Posted 12/16/14 (Tue)
By Amy Robinson
Farmer Staff Writer
McKenzie County has a new county treasurer as of Monday, Dec. 4, following the surprise resignation of Cheryl Grantier. Grantier, who was elected to the position in November, submitted her resignation by email to the McKenzie County Board of County Commissioners.
“It was an unexpected resignation,” said Ron Anderson, McKenzie County Board of Commissioners chairman.
Grantier’s resignation comes after a handful of employees in the Motor Vehicle office and in the Treasurer’s office have left in recent months, leaving a skeleton crew to tackle the workload in these offices, which were overseen by Grantier.
According to Grantier’s resignation letter, she had only one person in Motor Vehicle and just herself in the Treasurer’s office for the next several weeks.
“I cannot effectively run two departments with just one staff member,” wrote Grantier. “When I returned from this morning’s meeting, there was a line. As a result, I needed to help the customers, all the while everything else on the Treasurer’s side is building up.”
Even though Grantier’s resignation comes at an unexpected time, the Board of Commissioners is confident that work will get done, with no problems meeting state mandatory deadlines of mailing this year’s tax statements.
Linda Svihovec, McKenzie County auditor, has been appointed Acting Treasurer for the time-being, to process and handle all necessary paperwork until there is a permanent replacement. Thankfully, this is familiar territory for Svihovec, as she was the McKenzie County Treasurer for 20 years.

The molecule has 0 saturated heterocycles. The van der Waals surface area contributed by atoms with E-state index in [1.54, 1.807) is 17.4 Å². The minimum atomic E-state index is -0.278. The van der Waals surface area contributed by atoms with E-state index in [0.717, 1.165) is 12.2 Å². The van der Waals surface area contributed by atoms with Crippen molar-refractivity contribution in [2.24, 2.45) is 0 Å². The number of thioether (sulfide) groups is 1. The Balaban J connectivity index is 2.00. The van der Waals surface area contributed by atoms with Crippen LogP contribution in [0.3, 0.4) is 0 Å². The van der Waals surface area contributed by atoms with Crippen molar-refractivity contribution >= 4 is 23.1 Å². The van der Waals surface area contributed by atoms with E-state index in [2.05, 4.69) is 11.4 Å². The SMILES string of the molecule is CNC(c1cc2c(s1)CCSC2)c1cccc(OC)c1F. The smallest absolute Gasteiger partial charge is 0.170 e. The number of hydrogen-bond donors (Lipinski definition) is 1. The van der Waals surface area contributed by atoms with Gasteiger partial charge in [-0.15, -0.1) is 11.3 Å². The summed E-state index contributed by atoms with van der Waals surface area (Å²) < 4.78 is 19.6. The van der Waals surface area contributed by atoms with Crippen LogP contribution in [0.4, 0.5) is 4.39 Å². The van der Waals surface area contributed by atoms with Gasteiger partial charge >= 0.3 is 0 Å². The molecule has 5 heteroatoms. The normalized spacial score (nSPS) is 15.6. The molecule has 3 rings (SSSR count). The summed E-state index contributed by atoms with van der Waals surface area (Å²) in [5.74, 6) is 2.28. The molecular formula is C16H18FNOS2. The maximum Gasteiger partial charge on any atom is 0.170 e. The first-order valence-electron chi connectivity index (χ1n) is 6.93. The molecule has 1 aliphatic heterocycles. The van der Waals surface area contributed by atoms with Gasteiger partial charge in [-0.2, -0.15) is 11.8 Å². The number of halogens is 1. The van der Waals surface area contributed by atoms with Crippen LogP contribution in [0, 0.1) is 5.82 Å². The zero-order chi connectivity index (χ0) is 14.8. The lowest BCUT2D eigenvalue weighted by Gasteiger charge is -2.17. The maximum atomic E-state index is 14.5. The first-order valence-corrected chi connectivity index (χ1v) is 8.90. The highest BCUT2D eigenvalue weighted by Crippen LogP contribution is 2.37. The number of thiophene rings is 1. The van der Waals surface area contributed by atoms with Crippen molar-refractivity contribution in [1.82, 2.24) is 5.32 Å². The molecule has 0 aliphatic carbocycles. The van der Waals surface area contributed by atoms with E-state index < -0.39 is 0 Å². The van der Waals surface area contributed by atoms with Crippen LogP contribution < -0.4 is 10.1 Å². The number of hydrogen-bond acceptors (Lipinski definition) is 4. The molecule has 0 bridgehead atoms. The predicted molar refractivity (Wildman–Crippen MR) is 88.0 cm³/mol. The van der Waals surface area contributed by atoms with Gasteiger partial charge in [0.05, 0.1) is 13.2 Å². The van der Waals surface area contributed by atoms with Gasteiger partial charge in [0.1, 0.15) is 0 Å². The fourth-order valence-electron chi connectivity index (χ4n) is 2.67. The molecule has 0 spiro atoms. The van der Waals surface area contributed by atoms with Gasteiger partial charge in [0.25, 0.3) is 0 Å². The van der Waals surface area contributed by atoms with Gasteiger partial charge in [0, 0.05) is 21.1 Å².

“It will allow for the county and the citizens of the county to be thoughtful in the way they want to move forward in this process,” said Vawnita Best, McKenzie County commissioner. “The timing was unexpected, but we are very fortunate that past employees are willing to come back temporarily to help out. We also have several people within our other county offices that have a background or experience, and are willing to fill in and help out as needed. This way, everything will get processed in time.”
“We’ll handle this like any other resignation,” said Richard Cayko, McKenzie County Board of Commissioners vice chairman. “We’ll get through it. People are coming back temporarily that worked there before to help get us over this hump. The tax statements will be delivered, which will make everyone happy.”
Best also added that this situation has shown her the kind of people McKenzie County has working for the city and county.
“If given the opportunity, this situation has shown me, very quickly, how lucky we are to have the county employees we do,” said Best. “It just shows the caliber of people we have. And I’m very thankful.”